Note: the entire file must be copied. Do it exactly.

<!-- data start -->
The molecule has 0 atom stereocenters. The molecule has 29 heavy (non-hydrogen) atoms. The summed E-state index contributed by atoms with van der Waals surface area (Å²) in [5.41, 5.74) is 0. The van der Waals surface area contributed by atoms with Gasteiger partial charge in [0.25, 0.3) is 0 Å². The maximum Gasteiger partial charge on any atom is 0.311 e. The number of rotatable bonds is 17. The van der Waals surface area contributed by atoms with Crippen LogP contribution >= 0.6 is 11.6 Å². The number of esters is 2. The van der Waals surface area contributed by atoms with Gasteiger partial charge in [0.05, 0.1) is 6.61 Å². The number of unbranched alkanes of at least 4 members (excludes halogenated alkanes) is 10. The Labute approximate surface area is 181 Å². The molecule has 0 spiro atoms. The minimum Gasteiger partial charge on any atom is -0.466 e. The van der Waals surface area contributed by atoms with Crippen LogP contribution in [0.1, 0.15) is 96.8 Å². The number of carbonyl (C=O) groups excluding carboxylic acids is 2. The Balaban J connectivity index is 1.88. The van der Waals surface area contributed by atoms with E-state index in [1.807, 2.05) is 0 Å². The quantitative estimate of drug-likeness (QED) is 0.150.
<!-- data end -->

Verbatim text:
The molecule has 0 atom stereocenters. The molecule has 29 heavy (non-hydrogen) atoms. The summed E-state index contributed by atoms with van der Waals surface area (Å²) in [5.41, 5.74) is 0. The van der Waals surface area contributed by atoms with Gasteiger partial charge in [0.25, 0.3) is 0 Å². The maximum Gasteiger partial charge on any atom is 0.311 e. The number of rotatable bonds is 17. The van der Waals surface area contributed by atoms with Crippen LogP contribution >= 0.6 is 11.6 Å². The number of esters is 2. The van der Waals surface area contributed by atoms with Gasteiger partial charge in [0.05, 0.1) is 6.61 Å². The number of unbranched alkanes of at least 4 members (excludes halogenated alkanes) is 10. The Labute approximate surface area is 181 Å². The molecule has 0 spiro atoms. The minimum Gasteiger partial charge on any atom is -0.466 e. The van der Waals surface area contributed by atoms with Crippen LogP contribution in [0.1, 0.15) is 96.8 Å². The number of carbonyl (C=O) groups excluding carboxylic acids is 2. The Balaban J connectivity index is 1.88. The van der Waals surface area contributed by atoms with E-state index in [1.807, 2.05) is 0 Å². The quantitative estimate of drug-likeness (QED) is 0.150.